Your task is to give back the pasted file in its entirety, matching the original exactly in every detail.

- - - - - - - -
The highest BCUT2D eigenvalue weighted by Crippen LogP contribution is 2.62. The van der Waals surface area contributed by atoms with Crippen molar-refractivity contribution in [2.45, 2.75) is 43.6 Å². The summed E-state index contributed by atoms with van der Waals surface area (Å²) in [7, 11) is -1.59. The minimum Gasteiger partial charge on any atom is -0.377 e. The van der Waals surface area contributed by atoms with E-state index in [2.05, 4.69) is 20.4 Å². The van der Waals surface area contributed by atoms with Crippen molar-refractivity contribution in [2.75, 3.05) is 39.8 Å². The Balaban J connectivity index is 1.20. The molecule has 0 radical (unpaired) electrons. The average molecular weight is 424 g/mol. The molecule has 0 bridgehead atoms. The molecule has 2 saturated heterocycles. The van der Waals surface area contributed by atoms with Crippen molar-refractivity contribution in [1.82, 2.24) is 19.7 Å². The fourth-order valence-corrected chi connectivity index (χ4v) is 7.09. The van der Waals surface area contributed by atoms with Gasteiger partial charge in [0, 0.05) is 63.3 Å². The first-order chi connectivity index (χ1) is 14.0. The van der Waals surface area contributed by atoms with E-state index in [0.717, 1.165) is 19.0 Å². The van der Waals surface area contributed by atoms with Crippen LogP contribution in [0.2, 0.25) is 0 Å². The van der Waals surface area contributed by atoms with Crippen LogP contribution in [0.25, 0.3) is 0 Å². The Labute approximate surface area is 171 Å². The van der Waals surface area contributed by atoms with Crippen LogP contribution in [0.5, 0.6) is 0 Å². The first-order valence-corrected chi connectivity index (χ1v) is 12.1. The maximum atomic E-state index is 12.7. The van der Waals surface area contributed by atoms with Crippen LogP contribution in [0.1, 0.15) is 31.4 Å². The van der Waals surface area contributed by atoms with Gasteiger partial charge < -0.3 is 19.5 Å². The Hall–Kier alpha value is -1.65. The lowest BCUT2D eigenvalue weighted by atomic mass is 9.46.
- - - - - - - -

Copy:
The highest BCUT2D eigenvalue weighted by Crippen LogP contribution is 2.62. The van der Waals surface area contributed by atoms with Crippen molar-refractivity contribution in [2.45, 2.75) is 43.6 Å². The summed E-state index contributed by atoms with van der Waals surface area (Å²) in [7, 11) is -1.59. The minimum Gasteiger partial charge on any atom is -0.377 e. The van der Waals surface area contributed by atoms with E-state index in [2.05, 4.69) is 20.4 Å². The van der Waals surface area contributed by atoms with Crippen molar-refractivity contribution in [2.75, 3.05) is 39.8 Å². The Balaban J connectivity index is 1.20. The molecule has 0 radical (unpaired) electrons. The average molecular weight is 424 g/mol. The molecule has 0 bridgehead atoms. The molecule has 2 saturated heterocycles. The van der Waals surface area contributed by atoms with Crippen molar-refractivity contribution in [1.82, 2.24) is 19.7 Å². The fourth-order valence-corrected chi connectivity index (χ4v) is 7.09. The van der Waals surface area contributed by atoms with Gasteiger partial charge in [0, 0.05) is 63.3 Å². The first-order chi connectivity index (χ1) is 14.0. The van der Waals surface area contributed by atoms with E-state index in [0.717, 1.165) is 19.0 Å². The van der Waals surface area contributed by atoms with Crippen LogP contribution in [0.2, 0.25) is 0 Å². The van der Waals surface area contributed by atoms with Crippen LogP contribution in [0.25, 0.3) is 0 Å². The Labute approximate surface area is 171 Å². The van der Waals surface area contributed by atoms with Crippen LogP contribution in [0.5, 0.6) is 0 Å². The first-order valence-corrected chi connectivity index (χ1v) is 12.1. The maximum atomic E-state index is 12.7. The van der Waals surface area contributed by atoms with Crippen LogP contribution in [0.1, 0.15) is 31.4 Å². The van der Waals surface area contributed by atoms with Gasteiger partial charge < -0.3 is 19.5 Å². The Hall–Kier alpha value is -1.65. The lowest BCUT2D eigenvalue weighted by atomic mass is 9.46.